During EU negotiations with China in 2012, the Merkel administration downplayed unfair trade practices in China’s solar panel industry. This was done to shield German automakers from possible reprisals by the CCP in response to high protective tariffs. Allowing cheaper Chinese panels to flood the market crippled Germany’s solar industry, which was once a global leader.

China’s Rapid Takeover of German Industry 4.0 Assets

German efforts to form a consortium for the purpose of countering Midea’s bid for Kuka Roboter GmbH in 2016 failed. Daimler reportedly resisted joining a European consortium because it feared this might anger Beijing. In part due to this decision, Germany lost one of its pioneers in automation technology, often described as one of its ‘crown jewels’.

Critical Infrastructure at Risk

In 2019 Chinese Ambassador Wu Ken warned that German automakers in China could face repercussions should Huawei be excluded from Germany’s 5G network. Neither Merkel’s government nor the Scholz administration have dared to shut out the Chinese IT provider from Germany’s critical infrastructure. Both the digital privacy of consumers and national security are now at risk.

Corporate Overexposure

I argue that Berlin is already being held hostage to the fortunes of Volkswagen, BMW and Mercedes-Benz in the Chinese market. Threats of coercion now hang like a dark shadow over Germany–China relations. Worryingly, Germany has failed to protect its interests not only in industry and technology but also in other sectors like development aid, security and academia.

Squandered German Leverage in China

As early as 2006, an independent study by the German Development Institute warned the Federal Ministry for Economic Cooperation and Development that German development agencies were being instrumentalised by the Chinese party-state to further its own interests. A restrictive Overseas NGO Law in 2017 exacerbated this problem of co-optation, effectively neutralising German political foundations as critical aid actors.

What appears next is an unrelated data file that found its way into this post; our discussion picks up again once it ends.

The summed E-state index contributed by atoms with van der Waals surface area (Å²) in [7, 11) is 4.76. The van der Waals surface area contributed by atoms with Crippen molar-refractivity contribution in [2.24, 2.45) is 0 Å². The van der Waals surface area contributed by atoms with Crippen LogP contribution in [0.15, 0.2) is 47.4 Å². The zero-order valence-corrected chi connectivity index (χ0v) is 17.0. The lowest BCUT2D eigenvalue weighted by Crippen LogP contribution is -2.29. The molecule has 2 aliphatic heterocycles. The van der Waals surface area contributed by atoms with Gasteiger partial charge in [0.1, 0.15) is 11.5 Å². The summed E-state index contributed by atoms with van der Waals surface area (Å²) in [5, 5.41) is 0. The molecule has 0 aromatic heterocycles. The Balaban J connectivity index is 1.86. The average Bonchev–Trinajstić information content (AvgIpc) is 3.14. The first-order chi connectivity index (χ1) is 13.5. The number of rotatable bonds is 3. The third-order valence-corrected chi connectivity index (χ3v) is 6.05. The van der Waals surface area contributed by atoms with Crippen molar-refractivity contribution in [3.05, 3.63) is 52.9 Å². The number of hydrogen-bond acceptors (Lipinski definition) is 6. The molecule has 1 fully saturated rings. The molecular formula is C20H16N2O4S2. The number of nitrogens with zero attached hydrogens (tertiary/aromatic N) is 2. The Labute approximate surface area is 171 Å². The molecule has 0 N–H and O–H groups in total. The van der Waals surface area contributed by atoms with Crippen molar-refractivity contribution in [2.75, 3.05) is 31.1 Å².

Jeopardising Vital Trade Routes in the South China Sea

In 2007 the US issued a request to better regulate German dual-use exports which would help with China’s military modernisation. Regardless, German mechanical engineering company MTU Friedrichshafen supplied diesel engines for Chinese submarines and engines for People’s Liberation Army Navy (PLAN) surface vessels. It wasn’t until 2017, a decade later, that the Merkel administration mandated export approval for all submarine engines. However, this long delay allowed the PLAN to make substantial progress in its modernisation efforts.

Insufficient Pushback Against the CCP’s Transnational Repression

In reaction to coordinated sanctions imposed by the EU, the UK, the US and Canada in spring 2021 due to human rights violations in the Xinjiang Uyghur Autonomous Region, the CCP targeted parliamentarians, lawyers and academics with counter-sanctions as a form of retaliation. It is important to note that Merkel’s silence on such infringement of academic freedoms, combined with the reluctance of numerous senior German China scholars to publicly criticise the CCP’s globalising censorship regime, undermined collective attempts to lift the counter-sanctions.

Even partial decoupling in the realms of industry, technology, development aid and academia will be met by fierce opposition from defenders of the status quo in both countries

Berlin’s inability to counter Beijing’s hybrid interference is also due to an unwillingness to question the ideological assumptions of German foreign (trade) policy and diplomacy. For decades, senior German politicians and industrialists have monopolised China policy. ‘Change through trade’ was their prophecy and promise. The rise of the informal CRINK axis of autocracies has put the final nail in the coffin of this foreign policy paradigm.

Towards Strategic Clarity

Germany now finds itself in a strategic grey zone with respect to China. Full decoupling is widely seen as undesirable and not considered a realistic option in the German and European debate. Yet alternative solutions such as de-risking and diversification have done little to restore Germany’s strategic autonomy. In order to protect national sovereignty, increase industrial competitiveness and strengthen democratic resilience, some form of disentanglement is in order – but this will not be easy. Even partial decoupling in the realms of industry, technology, development aid and academia will be met by fierce opposition from defenders of the status quo in both countries. Despite the difficulties of disentanglement, I would argue that the long-term benefits of safeguarding sovereignty and critical infrastructure far outweigh any short-term costs.

Some critics will call my new book alarmist. I hope that it will serve as a wake-up call. There is an urgent need for liberal democracies to address the growing threat of the informal CRINK axis. Continued apathy and inaction in Berlin will only serve to jeopardise transatlantic relations, undermine European unity and weaken NATO’s collective deterrence. The stakes are high; the time to act is now.